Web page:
Hard on Jennifer’s heels was her wife, Suzanne Mason. She was even taller than Lamont and lanky. She was involved in tech and financing, which made her oodles of money. She seemed nice, was attractive in her own way, Kesa supposed. Her best feature was her smile, and she did plenty of that around Lamont. Their palpable affection for each other made Kesa all the more aware of her own empty bed and empty prospects.
After greetings, Kesa ignored the stunning view and went directly to the bedroom that Lamont used as a wardrobe and dressing area. She set her tailoring kit on the small work table and unzipped the garment bag.
Lamont breezed in, yelling over her shoulder, “Don’t you dare put the last wall on without me.” To Kesa she said, “Crazy woman thinks the Legos are all hers.”
Kesa laughed. “This won’t take long.”
“I’d appreciate a few minutes to relax before the event,” Lamont said as she unceremoniously stripped down to her undergarments. Kesa supposed in another setting she’d be having a heart attack, but her appreciation for Lamont’s curves was purely professional at the moment. The last thing she wanted was for a client to get a skeevy vibe from her.
She shook the dress out of its bag and was pleased when Lamont exclaimed, “That’s even more gorgeous than I expected—and I expected it to be beautiful. You’re a genius.”
The rich, blue silk was supple and enhanced with over-threading in the same shade that caught the light with a subtle glow. The color was what Kesa called “Lamont Sapphire” in her mind, and having made three dresses for Lamont now, she was always on the look for it in shops and catalogs. Retro cuts suited Lamont perfectly, and the gown was based on a 1930s Butterick cocktail dress pattern that featured a demure high collar in the front with a not-so-demure keyhole opening across the shoulder blades. Lamont had plenty of jewelry to suit the look, and the wall behind Kesa was lined with shoes that Kesa lusted after every time she saw them.
With the dress slipped over her head and hair adjusted, Kesa tsk’d at how the opening on the back fell and marked two places with pins. “Your bra is showing, but I can gather the top and bottom so it won’t.”
Lamont was looking at her silhouette over one shoulder. “Where will you hem it to?”
Kesa folded up the back over one calf and clipped it. “I was thinking about here. There’s so much fabric that it will flatter at a slightly longer cut. The drape is better.”
“That seems perfect. I was thinking mid-height heel. Those vintage Saks on the end there.”
Kesa looked where Lamont was pointing and tried not to drool. “The silver lamé and gold satin T-straps? Those would be killer.”
“Add a long string of pearls and I’m done. You’ve made this very easy.”
Relief washed over Kesa. “I should have this ready in about twenty minutes,” she said as she helped Lamont avoid the pins as she maneuvered out of the dress.
“I appreciate the time you take to put in these hidden zippers. I hate being sewn into clothes. Makes me feel trapped.”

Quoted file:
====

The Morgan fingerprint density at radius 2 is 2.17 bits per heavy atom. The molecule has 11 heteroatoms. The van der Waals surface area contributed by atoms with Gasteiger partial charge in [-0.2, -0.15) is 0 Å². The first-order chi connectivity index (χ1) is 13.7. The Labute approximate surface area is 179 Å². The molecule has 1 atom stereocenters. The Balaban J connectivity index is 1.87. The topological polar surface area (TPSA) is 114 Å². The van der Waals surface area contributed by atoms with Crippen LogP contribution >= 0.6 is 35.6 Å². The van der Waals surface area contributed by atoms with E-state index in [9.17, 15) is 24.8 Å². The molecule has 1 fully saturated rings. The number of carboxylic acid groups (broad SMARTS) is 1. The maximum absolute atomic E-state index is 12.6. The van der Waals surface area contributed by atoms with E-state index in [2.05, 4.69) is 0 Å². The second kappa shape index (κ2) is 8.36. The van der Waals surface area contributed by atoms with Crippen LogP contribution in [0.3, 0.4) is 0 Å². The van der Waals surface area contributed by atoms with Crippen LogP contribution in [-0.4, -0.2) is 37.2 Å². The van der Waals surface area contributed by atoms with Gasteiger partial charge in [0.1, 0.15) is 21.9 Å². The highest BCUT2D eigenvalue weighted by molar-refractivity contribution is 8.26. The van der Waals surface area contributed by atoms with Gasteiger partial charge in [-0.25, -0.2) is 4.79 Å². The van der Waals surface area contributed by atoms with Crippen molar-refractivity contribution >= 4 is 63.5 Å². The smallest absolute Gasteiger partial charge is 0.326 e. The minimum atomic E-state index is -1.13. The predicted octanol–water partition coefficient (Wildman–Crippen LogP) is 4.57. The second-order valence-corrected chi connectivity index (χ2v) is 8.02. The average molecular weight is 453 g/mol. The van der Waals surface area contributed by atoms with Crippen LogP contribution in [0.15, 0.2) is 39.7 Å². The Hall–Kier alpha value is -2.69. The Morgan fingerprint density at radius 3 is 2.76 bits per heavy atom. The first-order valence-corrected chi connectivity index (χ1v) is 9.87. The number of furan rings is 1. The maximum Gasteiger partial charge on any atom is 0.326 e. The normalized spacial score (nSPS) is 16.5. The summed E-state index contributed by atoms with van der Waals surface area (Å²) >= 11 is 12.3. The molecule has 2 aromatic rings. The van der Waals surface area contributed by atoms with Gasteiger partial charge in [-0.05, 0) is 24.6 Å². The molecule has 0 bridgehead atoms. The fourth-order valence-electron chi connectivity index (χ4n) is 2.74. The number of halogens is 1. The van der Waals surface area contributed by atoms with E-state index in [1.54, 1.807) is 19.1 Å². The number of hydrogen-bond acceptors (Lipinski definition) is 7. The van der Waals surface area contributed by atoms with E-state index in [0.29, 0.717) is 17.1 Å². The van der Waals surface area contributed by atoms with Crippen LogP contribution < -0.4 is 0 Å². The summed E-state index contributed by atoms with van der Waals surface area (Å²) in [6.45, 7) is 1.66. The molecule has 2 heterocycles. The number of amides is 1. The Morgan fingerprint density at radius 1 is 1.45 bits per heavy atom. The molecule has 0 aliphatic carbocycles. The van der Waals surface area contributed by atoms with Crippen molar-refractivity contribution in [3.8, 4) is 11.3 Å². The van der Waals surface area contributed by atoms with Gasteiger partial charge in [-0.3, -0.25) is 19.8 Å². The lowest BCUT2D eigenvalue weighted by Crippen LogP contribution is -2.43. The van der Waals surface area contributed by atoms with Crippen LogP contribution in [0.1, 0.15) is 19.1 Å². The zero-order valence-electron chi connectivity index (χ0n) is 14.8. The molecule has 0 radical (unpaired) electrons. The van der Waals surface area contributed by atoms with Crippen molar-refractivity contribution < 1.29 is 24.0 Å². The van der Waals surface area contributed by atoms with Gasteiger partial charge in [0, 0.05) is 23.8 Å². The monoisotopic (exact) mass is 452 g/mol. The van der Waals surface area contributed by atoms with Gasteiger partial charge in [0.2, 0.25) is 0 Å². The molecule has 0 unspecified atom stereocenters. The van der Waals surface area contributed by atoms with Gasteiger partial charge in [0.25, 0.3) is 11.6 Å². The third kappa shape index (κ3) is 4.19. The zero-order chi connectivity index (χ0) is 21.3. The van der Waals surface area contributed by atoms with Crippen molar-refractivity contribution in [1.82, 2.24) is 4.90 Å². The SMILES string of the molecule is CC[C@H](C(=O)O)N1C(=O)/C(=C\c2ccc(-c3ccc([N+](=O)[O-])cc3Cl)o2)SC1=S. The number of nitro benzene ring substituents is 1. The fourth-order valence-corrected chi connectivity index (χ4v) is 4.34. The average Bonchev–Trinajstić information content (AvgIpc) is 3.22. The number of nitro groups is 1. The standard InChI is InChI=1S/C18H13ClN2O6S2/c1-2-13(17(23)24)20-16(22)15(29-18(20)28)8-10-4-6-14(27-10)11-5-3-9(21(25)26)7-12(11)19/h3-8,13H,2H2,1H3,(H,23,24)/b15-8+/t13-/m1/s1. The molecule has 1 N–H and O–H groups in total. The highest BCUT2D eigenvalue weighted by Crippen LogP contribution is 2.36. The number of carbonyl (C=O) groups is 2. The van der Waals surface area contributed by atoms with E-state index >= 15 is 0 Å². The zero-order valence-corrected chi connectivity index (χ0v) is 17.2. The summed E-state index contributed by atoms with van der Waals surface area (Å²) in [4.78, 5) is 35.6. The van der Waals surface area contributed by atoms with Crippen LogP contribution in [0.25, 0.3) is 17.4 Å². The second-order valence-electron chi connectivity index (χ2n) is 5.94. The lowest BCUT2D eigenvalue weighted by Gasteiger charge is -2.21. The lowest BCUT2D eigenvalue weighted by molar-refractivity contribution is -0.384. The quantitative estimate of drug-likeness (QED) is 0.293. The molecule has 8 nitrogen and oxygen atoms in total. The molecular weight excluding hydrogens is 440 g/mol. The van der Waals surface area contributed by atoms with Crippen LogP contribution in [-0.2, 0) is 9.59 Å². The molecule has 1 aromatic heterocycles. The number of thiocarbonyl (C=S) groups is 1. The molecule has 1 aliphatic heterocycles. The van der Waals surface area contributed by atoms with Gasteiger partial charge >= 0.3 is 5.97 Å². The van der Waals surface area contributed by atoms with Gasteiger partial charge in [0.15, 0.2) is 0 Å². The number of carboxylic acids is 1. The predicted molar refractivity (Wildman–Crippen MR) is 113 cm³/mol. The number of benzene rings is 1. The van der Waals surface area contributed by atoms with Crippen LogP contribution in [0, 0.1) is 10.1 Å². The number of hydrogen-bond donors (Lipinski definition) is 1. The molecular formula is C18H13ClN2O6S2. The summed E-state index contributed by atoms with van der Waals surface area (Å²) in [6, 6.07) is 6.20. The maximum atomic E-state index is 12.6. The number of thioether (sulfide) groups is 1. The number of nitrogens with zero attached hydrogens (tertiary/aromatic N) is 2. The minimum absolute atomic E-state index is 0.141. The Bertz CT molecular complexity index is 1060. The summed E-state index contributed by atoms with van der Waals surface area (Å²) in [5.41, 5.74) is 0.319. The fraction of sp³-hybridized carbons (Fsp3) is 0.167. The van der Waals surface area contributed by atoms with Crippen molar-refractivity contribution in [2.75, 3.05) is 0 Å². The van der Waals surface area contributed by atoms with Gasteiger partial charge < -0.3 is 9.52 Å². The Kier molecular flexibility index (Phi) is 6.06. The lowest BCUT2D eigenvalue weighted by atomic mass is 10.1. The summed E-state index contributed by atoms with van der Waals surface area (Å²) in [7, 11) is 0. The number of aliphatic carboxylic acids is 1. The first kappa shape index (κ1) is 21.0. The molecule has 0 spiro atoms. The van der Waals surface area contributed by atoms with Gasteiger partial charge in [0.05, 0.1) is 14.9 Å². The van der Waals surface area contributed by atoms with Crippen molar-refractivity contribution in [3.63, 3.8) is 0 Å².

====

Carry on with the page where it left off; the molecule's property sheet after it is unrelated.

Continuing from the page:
“And you never know when the zombies will be after you.” Kesa hoped her reference to one of Lamont’s most famous television roles wasn’t over a boundary of some kind.
But Lamont laughed appreciatively as she wrapped herself in a white French terry robe. “I know, right? We can’t fight with just our principles. I’ll be down the hall. Call out when you want me back.”
Kesa got down to work. Nobody liked hemming anything by hand, but delicate fabrics were easily ruined by machines. It was a meditative exercise, punctuated by the silver flash of the needle and the shush of the thread as she pulled it gently through the silk.
Twenty minutes later the hem and sleeves were done, and the dress looked smashing on Lamont, especially after she stepped into the gorgeous vintage shoes. Lamont’s wife approved the dress, declaring that it made the nape of Lamont’s neck the most sensuous two inches of skin on the planet.
Kesa was still smiling when she got back into her car, and her smile redoubled as she thought of the invoice she’d forward to Lamont’s accountant tomorrow. They paid promptly—the deposit and three month’s rent on the workshop space were nearly hers.
As she left the rising glitter of Santa Monica Boulevard behind, her thoughts of course returned to Josie. What was she going to do?
Josie was the age now Kesa had been that horrible day their parents had died. She had completely different choices than Kesa had faced with a grade school sister to feed and care for. She was on track for a degree from UCLA, courtesy of a hard-won mathematics scholarship. She could be anything, go anywhere, be almost anyone she chose to be. All horizons were open to her. Why on earth would she say no to all of them for a boy she’d met only weeks ago?
True love, picket fences, and the American Dream—how could Josie think they were gifts that fell from the sky instead of something you earned?
“Twoo wuv,” Kesa muttered, “and mawiage.” Josie was no Princess Buttercup and she was sure this boy was no knight in shining armor.